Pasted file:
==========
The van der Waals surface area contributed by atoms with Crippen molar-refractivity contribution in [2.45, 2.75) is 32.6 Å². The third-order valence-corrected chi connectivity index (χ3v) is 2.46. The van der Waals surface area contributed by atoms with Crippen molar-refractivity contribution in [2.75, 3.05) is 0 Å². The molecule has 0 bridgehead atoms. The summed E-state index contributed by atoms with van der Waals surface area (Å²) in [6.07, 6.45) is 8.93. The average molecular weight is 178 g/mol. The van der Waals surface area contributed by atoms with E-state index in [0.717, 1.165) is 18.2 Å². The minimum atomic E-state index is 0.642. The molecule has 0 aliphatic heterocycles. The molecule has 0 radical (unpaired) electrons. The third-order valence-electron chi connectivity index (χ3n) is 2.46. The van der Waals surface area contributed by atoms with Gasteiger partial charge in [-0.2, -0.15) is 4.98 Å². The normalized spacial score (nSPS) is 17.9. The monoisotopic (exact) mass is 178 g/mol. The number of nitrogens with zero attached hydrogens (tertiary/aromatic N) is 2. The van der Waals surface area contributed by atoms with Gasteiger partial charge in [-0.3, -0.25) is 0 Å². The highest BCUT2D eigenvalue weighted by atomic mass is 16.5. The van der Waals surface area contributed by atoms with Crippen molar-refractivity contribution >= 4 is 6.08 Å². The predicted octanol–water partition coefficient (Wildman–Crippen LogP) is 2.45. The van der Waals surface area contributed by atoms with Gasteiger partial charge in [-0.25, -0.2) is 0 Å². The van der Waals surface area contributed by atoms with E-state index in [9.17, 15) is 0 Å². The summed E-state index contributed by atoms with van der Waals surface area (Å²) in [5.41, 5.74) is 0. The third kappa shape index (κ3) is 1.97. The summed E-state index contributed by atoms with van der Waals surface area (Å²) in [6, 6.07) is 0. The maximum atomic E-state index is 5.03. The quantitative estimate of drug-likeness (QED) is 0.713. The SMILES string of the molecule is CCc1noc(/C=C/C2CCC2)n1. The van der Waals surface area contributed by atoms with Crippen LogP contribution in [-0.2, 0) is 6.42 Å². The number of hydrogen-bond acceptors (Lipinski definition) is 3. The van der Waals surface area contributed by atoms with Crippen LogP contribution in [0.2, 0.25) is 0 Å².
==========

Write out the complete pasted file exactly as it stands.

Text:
The van der Waals surface area contributed by atoms with Crippen molar-refractivity contribution in [2.45, 2.75) is 32.6 Å². The third-order valence-corrected chi connectivity index (χ3v) is 2.46. The van der Waals surface area contributed by atoms with Crippen molar-refractivity contribution in [2.75, 3.05) is 0 Å². The molecule has 0 bridgehead atoms. The summed E-state index contributed by atoms with van der Waals surface area (Å²) in [6.07, 6.45) is 8.93. The average molecular weight is 178 g/mol. The van der Waals surface area contributed by atoms with E-state index in [0.717, 1.165) is 18.2 Å². The minimum atomic E-state index is 0.642. The molecule has 0 aliphatic heterocycles. The molecule has 0 radical (unpaired) electrons. The third-order valence-electron chi connectivity index (χ3n) is 2.46. The van der Waals surface area contributed by atoms with Gasteiger partial charge in [-0.2, -0.15) is 4.98 Å². The normalized spacial score (nSPS) is 17.9. The monoisotopic (exact) mass is 178 g/mol. The number of nitrogens with zero attached hydrogens (tertiary/aromatic N) is 2. The van der Waals surface area contributed by atoms with Gasteiger partial charge in [-0.3, -0.25) is 0 Å². The highest BCUT2D eigenvalue weighted by atomic mass is 16.5. The van der Waals surface area contributed by atoms with Crippen molar-refractivity contribution >= 4 is 6.08 Å². The predicted octanol–water partition coefficient (Wildman–Crippen LogP) is 2.45. The van der Waals surface area contributed by atoms with Gasteiger partial charge in [-0.25, -0.2) is 0 Å². The van der Waals surface area contributed by atoms with E-state index in [9.17, 15) is 0 Å². The summed E-state index contributed by atoms with van der Waals surface area (Å²) in [5.41, 5.74) is 0. The third kappa shape index (κ3) is 1.97. The summed E-state index contributed by atoms with van der Waals surface area (Å²) in [6, 6.07) is 0. The maximum atomic E-state index is 5.03. The quantitative estimate of drug-likeness (QED) is 0.713. The SMILES string of the molecule is CCc1noc(/C=C/C2CCC2)n1. The van der Waals surface area contributed by atoms with Crippen LogP contribution in [-0.2, 0) is 6.42 Å². The number of hydrogen-bond acceptors (Lipinski definition) is 3. The van der Waals surface area contributed by atoms with Crippen LogP contribution in [0.2, 0.25) is 0 Å².